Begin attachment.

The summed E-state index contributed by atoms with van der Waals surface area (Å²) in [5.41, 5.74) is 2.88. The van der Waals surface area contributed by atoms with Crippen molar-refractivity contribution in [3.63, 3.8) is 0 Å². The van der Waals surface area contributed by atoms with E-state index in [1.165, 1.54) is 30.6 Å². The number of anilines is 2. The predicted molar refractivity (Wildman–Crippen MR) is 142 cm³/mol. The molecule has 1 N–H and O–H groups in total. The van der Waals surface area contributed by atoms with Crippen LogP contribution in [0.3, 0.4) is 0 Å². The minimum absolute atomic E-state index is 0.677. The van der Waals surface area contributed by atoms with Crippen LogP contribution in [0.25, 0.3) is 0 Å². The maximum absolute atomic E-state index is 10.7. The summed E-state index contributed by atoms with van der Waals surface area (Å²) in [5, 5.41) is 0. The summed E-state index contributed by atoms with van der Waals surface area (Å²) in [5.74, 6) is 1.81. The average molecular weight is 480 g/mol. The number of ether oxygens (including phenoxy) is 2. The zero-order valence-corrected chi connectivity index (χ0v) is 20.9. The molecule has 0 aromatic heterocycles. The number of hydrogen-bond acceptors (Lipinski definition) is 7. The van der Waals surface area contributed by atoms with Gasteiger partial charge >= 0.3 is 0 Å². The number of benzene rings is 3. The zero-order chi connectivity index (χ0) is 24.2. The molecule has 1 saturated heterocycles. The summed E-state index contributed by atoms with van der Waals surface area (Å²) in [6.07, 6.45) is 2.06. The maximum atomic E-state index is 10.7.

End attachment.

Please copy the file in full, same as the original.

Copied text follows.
The summed E-state index contributed by atoms with van der Waals surface area (Å²) in [5.41, 5.74) is 2.88. The van der Waals surface area contributed by atoms with Crippen molar-refractivity contribution in [3.63, 3.8) is 0 Å². The van der Waals surface area contributed by atoms with E-state index in [1.165, 1.54) is 30.6 Å². The number of anilines is 2. The predicted molar refractivity (Wildman–Crippen MR) is 142 cm³/mol. The molecule has 1 N–H and O–H groups in total. The van der Waals surface area contributed by atoms with Crippen LogP contribution in [0.3, 0.4) is 0 Å². The minimum absolute atomic E-state index is 0.677. The van der Waals surface area contributed by atoms with Crippen LogP contribution in [0.25, 0.3) is 0 Å². The maximum absolute atomic E-state index is 10.7. The summed E-state index contributed by atoms with van der Waals surface area (Å²) in [5, 5.41) is 0. The summed E-state index contributed by atoms with van der Waals surface area (Å²) in [5.74, 6) is 1.81. The average molecular weight is 480 g/mol. The number of ether oxygens (including phenoxy) is 2. The zero-order valence-corrected chi connectivity index (χ0v) is 20.9. The molecule has 0 aromatic heterocycles. The number of hydrogen-bond acceptors (Lipinski definition) is 7. The van der Waals surface area contributed by atoms with Gasteiger partial charge >= 0.3 is 0 Å². The number of benzene rings is 3. The zero-order chi connectivity index (χ0) is 24.2. The molecule has 1 saturated heterocycles. The summed E-state index contributed by atoms with van der Waals surface area (Å²) in [6.07, 6.45) is 2.06. The maximum atomic E-state index is 10.7.